Impression Management in Letters to Shareholders: Evidence from Poland
Hadro, D., Klimczak, K. M., & Pauka, M. (2017). Impression Management in Letters to Shareholders: Evidence from Poland. Accounting in Europe, 1-26 [Online]
47 Pages Posted: 3 Dec 2015 Last revised: 15 Nov 2017
Date Written: January 15, 2017
We study impression management in an emerging market setting with high ownership concentration. Using content analysis, we identify impression management techniques in a sample of letters to shareholders written in the Polish language by the 60 largest companies listed at the Warsaw Stock Exchange in 2008 and 2013. We find patterns in the occurrence of these techniques with the use of k-means clustering: the largest cluster includes letters that praise the management, while the rest include defensive arguments, discussions of negative outcomes and short, formal letters. The more concentrated ownership is, the shorter the letters are, which indicates that management invest less effort in communicating with investors. This is particularly visible in companies held by insiders, which tend to produce short, formal letters, devoid of impression management. In contrast, companies controlled by foreign shareholders prepare letters that are longer and which are more likely to present defensive arguments, while institutional non-controlling shareholders favour extensive disclosure. The results shed light upon communication practices in Central and Eastern Europe, and offer implications for regulators and managers that may help strengthen the information environment in regional stock markets.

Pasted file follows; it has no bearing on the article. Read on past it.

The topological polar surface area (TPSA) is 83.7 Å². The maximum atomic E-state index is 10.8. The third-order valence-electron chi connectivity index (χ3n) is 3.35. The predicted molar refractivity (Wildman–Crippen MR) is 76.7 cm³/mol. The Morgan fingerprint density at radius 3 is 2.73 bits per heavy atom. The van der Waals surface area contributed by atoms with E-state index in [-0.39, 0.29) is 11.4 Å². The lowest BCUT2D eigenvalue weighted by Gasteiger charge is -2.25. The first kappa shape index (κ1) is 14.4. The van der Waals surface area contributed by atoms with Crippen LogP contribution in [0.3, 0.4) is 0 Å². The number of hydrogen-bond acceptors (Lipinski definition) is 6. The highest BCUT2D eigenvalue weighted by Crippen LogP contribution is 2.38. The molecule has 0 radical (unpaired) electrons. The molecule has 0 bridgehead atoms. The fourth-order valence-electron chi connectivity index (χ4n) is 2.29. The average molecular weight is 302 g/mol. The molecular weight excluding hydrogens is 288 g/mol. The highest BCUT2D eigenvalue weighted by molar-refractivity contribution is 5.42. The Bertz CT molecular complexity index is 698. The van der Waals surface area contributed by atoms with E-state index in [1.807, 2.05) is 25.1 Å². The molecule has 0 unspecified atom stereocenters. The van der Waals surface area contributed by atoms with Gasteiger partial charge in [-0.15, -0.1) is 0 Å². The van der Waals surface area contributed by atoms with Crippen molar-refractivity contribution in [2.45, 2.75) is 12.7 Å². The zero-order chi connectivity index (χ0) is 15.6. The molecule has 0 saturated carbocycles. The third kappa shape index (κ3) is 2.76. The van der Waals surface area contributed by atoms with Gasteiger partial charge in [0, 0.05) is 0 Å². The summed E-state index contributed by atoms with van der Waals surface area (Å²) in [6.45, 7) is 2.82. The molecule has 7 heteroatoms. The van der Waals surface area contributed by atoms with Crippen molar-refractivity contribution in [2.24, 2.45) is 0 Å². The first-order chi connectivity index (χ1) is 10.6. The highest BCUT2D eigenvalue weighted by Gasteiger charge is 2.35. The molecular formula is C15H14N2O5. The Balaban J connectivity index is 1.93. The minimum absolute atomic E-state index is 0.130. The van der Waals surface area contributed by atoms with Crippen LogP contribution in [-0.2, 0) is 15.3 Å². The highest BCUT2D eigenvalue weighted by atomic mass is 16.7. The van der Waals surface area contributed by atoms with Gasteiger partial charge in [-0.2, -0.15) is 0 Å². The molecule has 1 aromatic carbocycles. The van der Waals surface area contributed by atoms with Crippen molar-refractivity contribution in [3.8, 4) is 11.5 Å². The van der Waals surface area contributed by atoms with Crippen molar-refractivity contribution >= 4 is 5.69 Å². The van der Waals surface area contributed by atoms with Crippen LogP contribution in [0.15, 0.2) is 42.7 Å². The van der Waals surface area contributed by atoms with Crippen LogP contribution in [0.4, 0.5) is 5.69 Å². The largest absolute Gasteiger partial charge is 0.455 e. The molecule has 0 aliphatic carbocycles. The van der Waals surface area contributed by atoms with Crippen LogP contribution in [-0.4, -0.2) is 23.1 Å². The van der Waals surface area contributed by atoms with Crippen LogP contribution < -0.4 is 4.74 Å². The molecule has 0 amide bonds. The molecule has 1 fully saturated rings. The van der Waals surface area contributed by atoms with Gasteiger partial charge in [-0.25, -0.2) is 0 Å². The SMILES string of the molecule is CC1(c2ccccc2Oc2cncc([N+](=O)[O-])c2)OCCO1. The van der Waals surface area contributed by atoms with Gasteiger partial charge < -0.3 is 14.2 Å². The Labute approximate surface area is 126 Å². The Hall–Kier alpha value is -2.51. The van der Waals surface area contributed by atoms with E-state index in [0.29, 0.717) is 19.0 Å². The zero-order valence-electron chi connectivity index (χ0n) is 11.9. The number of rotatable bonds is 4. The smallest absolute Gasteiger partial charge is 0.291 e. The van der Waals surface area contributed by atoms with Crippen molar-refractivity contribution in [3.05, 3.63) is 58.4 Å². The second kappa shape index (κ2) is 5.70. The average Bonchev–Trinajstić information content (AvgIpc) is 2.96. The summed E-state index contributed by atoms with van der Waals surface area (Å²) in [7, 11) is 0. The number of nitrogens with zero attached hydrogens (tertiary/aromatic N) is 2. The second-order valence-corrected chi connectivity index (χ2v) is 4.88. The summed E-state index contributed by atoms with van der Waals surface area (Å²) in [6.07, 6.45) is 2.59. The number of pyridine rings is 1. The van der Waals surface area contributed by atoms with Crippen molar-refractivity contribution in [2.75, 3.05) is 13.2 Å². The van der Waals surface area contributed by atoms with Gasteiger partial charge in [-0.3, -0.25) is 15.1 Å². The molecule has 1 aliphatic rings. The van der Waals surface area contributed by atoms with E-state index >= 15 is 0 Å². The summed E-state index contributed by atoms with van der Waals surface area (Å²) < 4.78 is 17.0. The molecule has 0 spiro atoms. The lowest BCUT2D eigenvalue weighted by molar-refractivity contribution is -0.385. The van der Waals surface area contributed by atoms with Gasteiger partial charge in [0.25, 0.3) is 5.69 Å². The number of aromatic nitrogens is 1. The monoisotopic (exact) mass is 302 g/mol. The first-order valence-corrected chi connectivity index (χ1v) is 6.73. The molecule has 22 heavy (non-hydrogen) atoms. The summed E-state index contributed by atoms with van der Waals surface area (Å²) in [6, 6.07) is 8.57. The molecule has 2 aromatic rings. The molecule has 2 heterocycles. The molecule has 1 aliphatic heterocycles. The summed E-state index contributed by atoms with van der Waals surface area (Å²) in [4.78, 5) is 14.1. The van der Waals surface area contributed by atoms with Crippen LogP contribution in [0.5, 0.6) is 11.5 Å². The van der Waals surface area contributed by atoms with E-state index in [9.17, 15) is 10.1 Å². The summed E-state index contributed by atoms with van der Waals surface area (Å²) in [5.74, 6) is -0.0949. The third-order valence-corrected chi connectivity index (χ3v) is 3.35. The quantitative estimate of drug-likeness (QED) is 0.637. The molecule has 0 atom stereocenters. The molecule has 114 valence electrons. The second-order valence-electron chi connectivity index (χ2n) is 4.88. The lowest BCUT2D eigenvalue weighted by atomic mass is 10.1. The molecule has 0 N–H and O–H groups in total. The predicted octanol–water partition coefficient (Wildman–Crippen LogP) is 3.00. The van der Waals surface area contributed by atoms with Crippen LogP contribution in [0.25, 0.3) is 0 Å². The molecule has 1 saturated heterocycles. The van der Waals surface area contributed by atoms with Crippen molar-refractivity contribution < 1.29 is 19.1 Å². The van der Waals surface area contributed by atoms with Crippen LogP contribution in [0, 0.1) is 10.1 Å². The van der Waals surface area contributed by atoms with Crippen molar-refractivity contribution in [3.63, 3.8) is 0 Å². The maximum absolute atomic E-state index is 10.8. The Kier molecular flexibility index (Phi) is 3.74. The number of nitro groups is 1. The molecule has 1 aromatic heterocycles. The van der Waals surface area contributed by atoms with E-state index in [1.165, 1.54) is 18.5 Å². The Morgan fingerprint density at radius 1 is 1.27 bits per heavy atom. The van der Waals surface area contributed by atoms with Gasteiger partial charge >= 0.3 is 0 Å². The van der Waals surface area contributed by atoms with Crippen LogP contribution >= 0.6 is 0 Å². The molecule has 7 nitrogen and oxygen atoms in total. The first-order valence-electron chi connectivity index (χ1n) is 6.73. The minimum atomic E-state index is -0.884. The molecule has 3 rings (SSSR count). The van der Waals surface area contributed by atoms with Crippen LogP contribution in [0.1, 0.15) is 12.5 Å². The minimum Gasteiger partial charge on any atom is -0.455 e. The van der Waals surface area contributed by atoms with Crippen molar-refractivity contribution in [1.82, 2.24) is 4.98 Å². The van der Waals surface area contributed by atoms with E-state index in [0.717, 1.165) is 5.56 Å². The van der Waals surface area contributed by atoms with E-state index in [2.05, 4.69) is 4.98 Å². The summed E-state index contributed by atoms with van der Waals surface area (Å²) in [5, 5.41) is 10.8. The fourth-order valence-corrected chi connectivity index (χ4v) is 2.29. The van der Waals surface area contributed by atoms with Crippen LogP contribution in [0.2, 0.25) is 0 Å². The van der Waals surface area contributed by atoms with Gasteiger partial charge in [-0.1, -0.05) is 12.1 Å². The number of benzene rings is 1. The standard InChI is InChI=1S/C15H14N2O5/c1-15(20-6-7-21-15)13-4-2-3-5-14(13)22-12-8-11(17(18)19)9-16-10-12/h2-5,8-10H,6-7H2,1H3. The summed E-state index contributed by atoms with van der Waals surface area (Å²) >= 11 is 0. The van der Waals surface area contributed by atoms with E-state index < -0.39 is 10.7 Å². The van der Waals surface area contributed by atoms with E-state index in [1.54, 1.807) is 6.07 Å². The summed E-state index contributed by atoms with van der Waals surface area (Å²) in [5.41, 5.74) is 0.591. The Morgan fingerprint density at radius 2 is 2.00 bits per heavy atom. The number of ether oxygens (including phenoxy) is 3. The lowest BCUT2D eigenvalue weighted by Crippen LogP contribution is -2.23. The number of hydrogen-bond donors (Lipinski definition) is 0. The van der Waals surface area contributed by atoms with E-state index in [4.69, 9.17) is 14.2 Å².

Keywords: impression management, attribution, ownership, governance, content analysis
JEL Classification: G30
Suggested Citation: Suggested Citation